[rescue] Re: G5 case

Jonathan C. Patschke jp at celestrion.net
Wed Jun 25 11:56:24 CDT 2003

On Wed, 25 Jun 2003, Frank Van Damme wrote:

> On Wednesday 25 June 2003 04:18, Jonathan C. Patschke wrote:
> > There's a huge one.  Linux is just a kernel; the userland comes from
> > a few hundred different sources, and it shows.
> Ah, trolling again a bit eh.

I don't stoop to trolling.  I try not to make comments about operating
systems I haven't run.  I've used Linux for over 7 years and think I
have quite enough personal experience behind any comments I make about

Just because someone disagrees with you doesn't mean that they have a
baseless opinion.

> Most of the essential userland comes from the Gnu project, which is one
> source. And now if you'd care to explain the "it shows" part

Try reading the man pages for the kernel-module routines, then for some
of the GNU shit.  Oh, that's right, GNU has deprecated man pages, so
they have info pages.  And half of the installed software deposits its
documentation in /usr/doc, using neither man pages nor info pages.  At
any rate, if it's possible to find information on two separate pieces of
software in the same place, compare them.  Totally different
documentation style.  The pages don't cross-reference correctly.  The
environment DOES NOT ACT like a single OS.  It acts like a kernel with a
bunch of third-party software stapled on.

Now, compare that to Solaris, IRIX, AIX, or one of the BSDs.  The man
pages are all written (or rewritten) with the intent of you using the
set of tools in the distribution as an environment.  Pay special
attention to the cross-references.  The vendor -knows- what software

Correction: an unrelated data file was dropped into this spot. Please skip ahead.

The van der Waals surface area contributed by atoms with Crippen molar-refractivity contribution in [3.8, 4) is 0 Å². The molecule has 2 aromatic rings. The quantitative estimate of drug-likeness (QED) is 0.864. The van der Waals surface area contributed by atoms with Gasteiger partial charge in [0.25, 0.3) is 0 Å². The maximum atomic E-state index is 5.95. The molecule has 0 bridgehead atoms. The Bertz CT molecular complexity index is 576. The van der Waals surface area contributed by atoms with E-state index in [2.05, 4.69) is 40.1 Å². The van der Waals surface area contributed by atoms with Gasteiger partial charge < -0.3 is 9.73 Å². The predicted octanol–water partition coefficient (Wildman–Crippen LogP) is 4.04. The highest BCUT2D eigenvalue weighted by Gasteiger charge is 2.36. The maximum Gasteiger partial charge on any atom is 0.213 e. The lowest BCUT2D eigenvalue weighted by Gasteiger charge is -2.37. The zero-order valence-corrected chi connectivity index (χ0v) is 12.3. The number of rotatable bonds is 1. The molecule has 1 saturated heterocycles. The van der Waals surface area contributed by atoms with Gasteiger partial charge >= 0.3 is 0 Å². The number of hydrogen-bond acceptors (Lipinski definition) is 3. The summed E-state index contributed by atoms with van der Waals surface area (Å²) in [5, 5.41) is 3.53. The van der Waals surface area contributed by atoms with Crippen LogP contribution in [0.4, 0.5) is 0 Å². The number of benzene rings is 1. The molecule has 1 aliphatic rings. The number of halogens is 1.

you'll have installed, so all the appropriate cross-references are made.
Contrast that with GNU gFooBar or whatever.  The maintainer doesn't also
know that you might have GNU gBarBaz installed, which complement each
other.  If you don't know that, you'll have no hope of gleaning that
from the documentation.

Oh, and how about command arguments?  Since most of the tools that ship
with a commercial unix or BSD come from the same place, most of the
tools that take similar parameters have the same arguments.  For
example, -f almost -ALWAYS- means "file for input or output".  For the
most part, Linux distributions tend to have some amount of this
cohesion...right up to the point of long parameters.  So you have
--input-file= for one tool, and --file= for another and --source= for

The system just isn't very polished.  It's a collection of very
well-written tools that don't behave like a single product.

Jonathan Patschke   )  "Leave your lawsuits at home.  I have guns."
Elgin, TX          (                      --"Kountry" Mike Lundgren

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